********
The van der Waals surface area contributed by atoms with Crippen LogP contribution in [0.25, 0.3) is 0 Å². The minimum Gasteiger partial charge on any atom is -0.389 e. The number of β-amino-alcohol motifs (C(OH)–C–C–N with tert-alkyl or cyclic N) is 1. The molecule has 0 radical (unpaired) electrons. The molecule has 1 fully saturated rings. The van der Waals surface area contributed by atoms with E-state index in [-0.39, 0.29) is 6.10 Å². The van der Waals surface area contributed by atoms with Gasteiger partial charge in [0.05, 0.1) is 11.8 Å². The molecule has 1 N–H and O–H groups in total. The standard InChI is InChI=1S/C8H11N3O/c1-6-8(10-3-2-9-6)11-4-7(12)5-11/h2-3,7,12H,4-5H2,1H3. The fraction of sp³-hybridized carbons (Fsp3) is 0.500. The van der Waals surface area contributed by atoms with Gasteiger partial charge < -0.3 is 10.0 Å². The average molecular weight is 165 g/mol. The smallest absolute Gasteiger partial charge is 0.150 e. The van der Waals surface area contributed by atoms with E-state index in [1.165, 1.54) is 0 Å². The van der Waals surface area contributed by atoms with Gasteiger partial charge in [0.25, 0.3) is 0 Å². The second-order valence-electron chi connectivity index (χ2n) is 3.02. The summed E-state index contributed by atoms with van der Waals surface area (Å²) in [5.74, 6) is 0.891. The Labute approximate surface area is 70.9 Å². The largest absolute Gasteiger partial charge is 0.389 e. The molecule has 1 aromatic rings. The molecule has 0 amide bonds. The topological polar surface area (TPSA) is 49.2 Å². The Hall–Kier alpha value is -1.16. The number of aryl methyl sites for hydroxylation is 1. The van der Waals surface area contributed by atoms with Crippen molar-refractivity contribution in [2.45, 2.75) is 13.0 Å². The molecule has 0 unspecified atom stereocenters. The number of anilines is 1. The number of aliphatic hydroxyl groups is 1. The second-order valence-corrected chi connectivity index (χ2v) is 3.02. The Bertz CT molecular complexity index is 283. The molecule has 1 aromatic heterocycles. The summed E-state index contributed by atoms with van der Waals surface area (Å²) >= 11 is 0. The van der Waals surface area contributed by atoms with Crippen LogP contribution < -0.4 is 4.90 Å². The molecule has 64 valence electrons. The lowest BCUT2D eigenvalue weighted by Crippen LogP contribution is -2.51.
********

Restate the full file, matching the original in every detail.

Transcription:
The van der Waals surface area contributed by atoms with Crippen LogP contribution in [0.25, 0.3) is 0 Å². The minimum Gasteiger partial charge on any atom is -0.389 e. The number of β-amino-alcohol motifs (C(OH)–C–C–N with tert-alkyl or cyclic N) is 1. The molecule has 0 radical (unpaired) electrons. The molecule has 1 fully saturated rings. The van der Waals surface area contributed by atoms with E-state index in [-0.39, 0.29) is 6.10 Å². The van der Waals surface area contributed by atoms with Gasteiger partial charge in [0.05, 0.1) is 11.8 Å². The molecule has 1 N–H and O–H groups in total. The standard InChI is InChI=1S/C8H11N3O/c1-6-8(10-3-2-9-6)11-4-7(12)5-11/h2-3,7,12H,4-5H2,1H3. The fraction of sp³-hybridized carbons (Fsp3) is 0.500. The van der Waals surface area contributed by atoms with Gasteiger partial charge < -0.3 is 10.0 Å². The average molecular weight is 165 g/mol. The smallest absolute Gasteiger partial charge is 0.150 e. The van der Waals surface area contributed by atoms with E-state index in [1.165, 1.54) is 0 Å². The van der Waals surface area contributed by atoms with Gasteiger partial charge in [0.25, 0.3) is 0 Å². The second-order valence-electron chi connectivity index (χ2n) is 3.02. The summed E-state index contributed by atoms with van der Waals surface area (Å²) in [5.74, 6) is 0.891. The Labute approximate surface area is 70.9 Å². The largest absolute Gasteiger partial charge is 0.389 e. The molecule has 1 aromatic rings. The molecule has 0 amide bonds. The topological polar surface area (TPSA) is 49.2 Å². The Hall–Kier alpha value is -1.16. The number of aryl methyl sites for hydroxylation is 1. The van der Waals surface area contributed by atoms with Crippen molar-refractivity contribution in [2.45, 2.75) is 13.0 Å². The molecule has 0 unspecified atom stereocenters. The number of anilines is 1. The number of aliphatic hydroxyl groups is 1. The second-order valence-corrected chi connectivity index (χ2v) is 3.02. The Bertz CT molecular complexity index is 283. The molecule has 1 aromatic heterocycles. The summed E-state index contributed by atoms with van der Waals surface area (Å²) >= 11 is 0. The van der Waals surface area contributed by atoms with Crippen LogP contribution < -0.4 is 4.90 Å². The molecule has 64 valence electrons. The lowest BCUT2D eigenvalue weighted by Crippen LogP contribution is -2.51.